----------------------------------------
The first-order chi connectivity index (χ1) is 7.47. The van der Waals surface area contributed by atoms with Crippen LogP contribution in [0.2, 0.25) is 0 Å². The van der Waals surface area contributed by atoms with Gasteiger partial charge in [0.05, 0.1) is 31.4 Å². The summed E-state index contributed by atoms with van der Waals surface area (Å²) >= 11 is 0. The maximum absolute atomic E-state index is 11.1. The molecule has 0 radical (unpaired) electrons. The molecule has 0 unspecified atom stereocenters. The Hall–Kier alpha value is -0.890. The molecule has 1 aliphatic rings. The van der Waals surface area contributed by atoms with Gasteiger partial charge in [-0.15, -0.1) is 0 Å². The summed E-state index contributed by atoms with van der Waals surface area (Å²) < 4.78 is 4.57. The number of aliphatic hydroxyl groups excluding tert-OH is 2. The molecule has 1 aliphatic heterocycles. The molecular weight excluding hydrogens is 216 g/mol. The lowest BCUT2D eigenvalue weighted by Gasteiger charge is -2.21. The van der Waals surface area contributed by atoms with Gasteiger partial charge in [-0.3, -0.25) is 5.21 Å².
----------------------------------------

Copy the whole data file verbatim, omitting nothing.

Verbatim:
The first-order chi connectivity index (χ1) is 7.47. The van der Waals surface area contributed by atoms with Crippen LogP contribution in [0.2, 0.25) is 0 Å². The van der Waals surface area contributed by atoms with Gasteiger partial charge in [0.05, 0.1) is 31.4 Å². The summed E-state index contributed by atoms with van der Waals surface area (Å²) >= 11 is 0. The maximum absolute atomic E-state index is 11.1. The molecule has 0 radical (unpaired) electrons. The molecule has 0 unspecified atom stereocenters. The Hall–Kier alpha value is -0.890. The molecule has 1 aliphatic rings. The van der Waals surface area contributed by atoms with Gasteiger partial charge in [-0.15, -0.1) is 0 Å². The summed E-state index contributed by atoms with van der Waals surface area (Å²) < 4.78 is 4.57. The number of aliphatic hydroxyl groups excluding tert-OH is 2. The molecule has 1 aliphatic heterocycles. The molecular weight excluding hydrogens is 216 g/mol. The lowest BCUT2D eigenvalue weighted by Gasteiger charge is -2.21. The van der Waals surface area contributed by atoms with Gasteiger partial charge in [-0.3, -0.25) is 5.21 Å².